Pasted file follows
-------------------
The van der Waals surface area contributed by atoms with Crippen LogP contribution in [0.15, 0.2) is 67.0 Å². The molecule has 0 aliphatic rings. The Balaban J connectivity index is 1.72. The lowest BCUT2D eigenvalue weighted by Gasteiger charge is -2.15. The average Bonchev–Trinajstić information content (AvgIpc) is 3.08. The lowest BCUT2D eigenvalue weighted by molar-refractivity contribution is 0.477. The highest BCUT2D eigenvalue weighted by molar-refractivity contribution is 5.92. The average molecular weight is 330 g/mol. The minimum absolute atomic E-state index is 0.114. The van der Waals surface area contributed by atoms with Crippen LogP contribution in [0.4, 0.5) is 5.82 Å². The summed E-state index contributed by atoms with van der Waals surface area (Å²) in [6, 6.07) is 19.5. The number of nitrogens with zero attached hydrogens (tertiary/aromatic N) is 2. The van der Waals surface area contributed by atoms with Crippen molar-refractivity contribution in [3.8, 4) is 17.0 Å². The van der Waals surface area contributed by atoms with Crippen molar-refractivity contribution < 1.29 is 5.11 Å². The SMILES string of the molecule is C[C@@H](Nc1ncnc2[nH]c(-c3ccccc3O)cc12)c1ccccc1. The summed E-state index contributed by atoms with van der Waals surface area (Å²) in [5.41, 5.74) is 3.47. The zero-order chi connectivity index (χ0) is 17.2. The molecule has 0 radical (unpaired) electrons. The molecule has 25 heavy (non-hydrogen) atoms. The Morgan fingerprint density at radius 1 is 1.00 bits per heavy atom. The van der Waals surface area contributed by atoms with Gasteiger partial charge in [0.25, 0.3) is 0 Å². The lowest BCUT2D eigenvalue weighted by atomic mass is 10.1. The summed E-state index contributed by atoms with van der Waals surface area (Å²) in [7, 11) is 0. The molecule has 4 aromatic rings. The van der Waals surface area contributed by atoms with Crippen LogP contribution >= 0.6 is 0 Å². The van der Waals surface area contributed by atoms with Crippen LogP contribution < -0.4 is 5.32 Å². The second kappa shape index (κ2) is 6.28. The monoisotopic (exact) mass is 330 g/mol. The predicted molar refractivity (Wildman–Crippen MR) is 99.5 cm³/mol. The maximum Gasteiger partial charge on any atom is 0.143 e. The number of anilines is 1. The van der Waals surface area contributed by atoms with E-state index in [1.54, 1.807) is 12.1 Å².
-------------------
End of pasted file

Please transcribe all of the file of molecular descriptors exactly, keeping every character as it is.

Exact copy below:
The van der Waals surface area contributed by atoms with Crippen LogP contribution in [0.15, 0.2) is 67.0 Å². The molecule has 0 aliphatic rings. The Balaban J connectivity index is 1.72. The lowest BCUT2D eigenvalue weighted by Gasteiger charge is -2.15. The average Bonchev–Trinajstić information content (AvgIpc) is 3.08. The lowest BCUT2D eigenvalue weighted by molar-refractivity contribution is 0.477. The highest BCUT2D eigenvalue weighted by molar-refractivity contribution is 5.92. The average molecular weight is 330 g/mol. The minimum absolute atomic E-state index is 0.114. The van der Waals surface area contributed by atoms with Crippen LogP contribution in [0.4, 0.5) is 5.82 Å². The summed E-state index contributed by atoms with van der Waals surface area (Å²) in [6, 6.07) is 19.5. The number of nitrogens with zero attached hydrogens (tertiary/aromatic N) is 2. The van der Waals surface area contributed by atoms with Crippen molar-refractivity contribution in [3.8, 4) is 17.0 Å². The van der Waals surface area contributed by atoms with Crippen molar-refractivity contribution < 1.29 is 5.11 Å². The SMILES string of the molecule is C[C@@H](Nc1ncnc2[nH]c(-c3ccccc3O)cc12)c1ccccc1. The summed E-state index contributed by atoms with van der Waals surface area (Å²) in [5.41, 5.74) is 3.47. The zero-order chi connectivity index (χ0) is 17.2. The molecule has 0 radical (unpaired) electrons. The molecule has 25 heavy (non-hydrogen) atoms. The Morgan fingerprint density at radius 1 is 1.00 bits per heavy atom. The van der Waals surface area contributed by atoms with Gasteiger partial charge in [0.25, 0.3) is 0 Å². The lowest BCUT2D eigenvalue weighted by atomic mass is 10.1. The summed E-state index contributed by atoms with van der Waals surface area (Å²) in [7, 11) is 0. The molecule has 4 aromatic rings. The van der Waals surface area contributed by atoms with Crippen LogP contribution >= 0.6 is 0 Å². The van der Waals surface area contributed by atoms with Crippen LogP contribution < -0.4 is 5.32 Å². The second kappa shape index (κ2) is 6.28. The monoisotopic (exact) mass is 330 g/mol. The predicted molar refractivity (Wildman–Crippen MR) is 99.5 cm³/mol. The maximum Gasteiger partial charge on any atom is 0.143 e. The number of anilines is 1. The van der Waals surface area contributed by atoms with E-state index in [1.54, 1.807) is 12.1 Å².